An examination of the sensitivity of the Great Salt Lake to changes in inputs

TitleAn examination of the sensitivity of the Great Salt Lake to changes in inputs
Publication TypeJournal Article
Year of Publication2012
AuthorsMohammed, IN, Tarboton, DG
JournalWater Resources Research
Paginationn/a - n/a
Date Published2012/11

The Great Salt Lake is a closed basin lake in which level and volume fluctuate due to
differences between inflows and outflows. The only outflow is evaporation, which depends
directly on lake area and salinity, both of which depend on lake volume. The lake’s
level, volume, and area adjust to balance, on average, precipitation and streamflow inflows
by evaporation. In this paper, we examine the sensitivity of lake volume changes to
precipitation, streamflow, and evaporation and the interactions among these processes and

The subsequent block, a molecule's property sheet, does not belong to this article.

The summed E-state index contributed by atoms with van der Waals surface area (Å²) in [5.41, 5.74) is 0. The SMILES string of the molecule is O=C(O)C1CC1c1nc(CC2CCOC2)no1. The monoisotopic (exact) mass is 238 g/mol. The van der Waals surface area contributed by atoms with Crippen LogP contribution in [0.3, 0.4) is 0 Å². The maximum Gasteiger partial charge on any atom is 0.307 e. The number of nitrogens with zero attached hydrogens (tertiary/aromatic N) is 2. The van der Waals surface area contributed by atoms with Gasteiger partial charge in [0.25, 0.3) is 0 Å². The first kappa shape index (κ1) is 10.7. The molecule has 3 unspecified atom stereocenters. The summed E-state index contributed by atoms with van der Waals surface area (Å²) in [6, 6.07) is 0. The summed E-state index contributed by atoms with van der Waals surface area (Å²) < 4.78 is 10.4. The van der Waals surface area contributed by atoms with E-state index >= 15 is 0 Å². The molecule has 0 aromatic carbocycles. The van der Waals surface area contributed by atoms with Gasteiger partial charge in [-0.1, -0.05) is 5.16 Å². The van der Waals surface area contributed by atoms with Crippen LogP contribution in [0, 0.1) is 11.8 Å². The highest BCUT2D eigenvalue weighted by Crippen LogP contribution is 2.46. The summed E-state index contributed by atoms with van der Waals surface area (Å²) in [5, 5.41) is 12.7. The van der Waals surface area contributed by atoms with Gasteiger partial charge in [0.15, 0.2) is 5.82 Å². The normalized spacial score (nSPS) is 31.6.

lake area and salinity related to volume. A mass balance model is developed to generate
representative realizations of future lake level from climate and streamflow inputs simulated
using the k-nearest-neighbor method. Climate and salinity are used to estimate evaporation
from the lake using a Penman model adjusted for the salinity-dependent saturation vapor
pressure. Our results show that fluctuation in streamflow is the dominant factor in lake level
fluctuations, but fluctuations in lake area that modulate evaporation and precipitation
directly on the lake are also important. The results also quantify the sensitivity of lake level
to changes in streamflow and air temperature inputs. They predict that a 25% decrease
in streamflow would reduce lake level by about 66 cm (2.2 feet), while a þ4 C air
temperature increase would reduce lake level by about 34 cm (1.1 feet) on average. This
sensitivity is important in evaluating the impacts of climate change or streamflow change
due to increased consumptive water use on the level of the lake.

Short TitleWater Resour. Res.
Refereed DesignationRefereed
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